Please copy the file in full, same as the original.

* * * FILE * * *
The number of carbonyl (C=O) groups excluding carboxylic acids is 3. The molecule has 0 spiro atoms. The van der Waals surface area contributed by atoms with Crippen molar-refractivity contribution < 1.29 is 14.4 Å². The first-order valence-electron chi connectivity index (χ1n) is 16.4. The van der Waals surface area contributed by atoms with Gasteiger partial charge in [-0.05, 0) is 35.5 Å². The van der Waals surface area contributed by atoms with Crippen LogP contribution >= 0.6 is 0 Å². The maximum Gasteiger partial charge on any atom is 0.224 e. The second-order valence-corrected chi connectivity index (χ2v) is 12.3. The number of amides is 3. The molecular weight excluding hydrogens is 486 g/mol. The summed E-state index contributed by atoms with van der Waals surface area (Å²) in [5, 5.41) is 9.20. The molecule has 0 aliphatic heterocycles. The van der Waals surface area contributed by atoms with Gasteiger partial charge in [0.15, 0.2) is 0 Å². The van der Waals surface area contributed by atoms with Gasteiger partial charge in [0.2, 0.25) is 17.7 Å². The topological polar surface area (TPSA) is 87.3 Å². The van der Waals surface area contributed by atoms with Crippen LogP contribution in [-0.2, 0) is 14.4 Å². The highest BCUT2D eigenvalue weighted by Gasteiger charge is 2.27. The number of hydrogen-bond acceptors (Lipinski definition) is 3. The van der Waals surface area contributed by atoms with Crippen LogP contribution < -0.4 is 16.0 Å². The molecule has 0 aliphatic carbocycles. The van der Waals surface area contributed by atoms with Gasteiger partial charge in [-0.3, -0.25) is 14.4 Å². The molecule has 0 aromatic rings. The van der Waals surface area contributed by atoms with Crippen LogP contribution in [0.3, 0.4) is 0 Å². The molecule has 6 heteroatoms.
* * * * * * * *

The number of carbonyl (C=O) groups excluding carboxylic acids is 3. The molecule has 0 spiro atoms. The van der Waals surface area contributed by atoms with Crippen molar-refractivity contribution < 1.29 is 14.4 Å². The first-order valence-electron chi connectivity index (χ1n) is 16.4. The van der Waals surface area contributed by atoms with Gasteiger partial charge in [-0.05, 0) is 35.5 Å². The van der Waals surface area contributed by atoms with Crippen LogP contribution >= 0.6 is 0 Å². The maximum Gasteiger partial charge on any atom is 0.224 e. The second-order valence-corrected chi connectivity index (χ2v) is 12.3. The number of amides is 3. The molecular weight excluding hydrogens is 486 g/mol. The summed E-state index contributed by atoms with van der Waals surface area (Å²) in [5, 5.41) is 9.20. The molecule has 0 aliphatic heterocycles. The van der Waals surface area contributed by atoms with Gasteiger partial charge in [0.15, 0.2) is 0 Å². The van der Waals surface area contributed by atoms with Gasteiger partial charge in [0.2, 0.25) is 17.7 Å². The topological polar surface area (TPSA) is 87.3 Å². The van der Waals surface area contributed by atoms with Crippen LogP contribution in [-0.2, 0) is 14.4 Å². The highest BCUT2D eigenvalue weighted by Gasteiger charge is 2.27. The number of hydrogen-bond acceptors (Lipinski definition) is 3. The van der Waals surface area contributed by atoms with Crippen LogP contribution < -0.4 is 16.0 Å². The molecule has 0 aliphatic carbocycles. The van der Waals surface area contributed by atoms with Gasteiger partial charge in [-0.3, -0.25) is 14.4 Å². The molecule has 0 aromatic rings. The van der Waals surface area contributed by atoms with Crippen LogP contribution in [0.3, 0.4) is 0 Å². The molecule has 6 heteroatoms.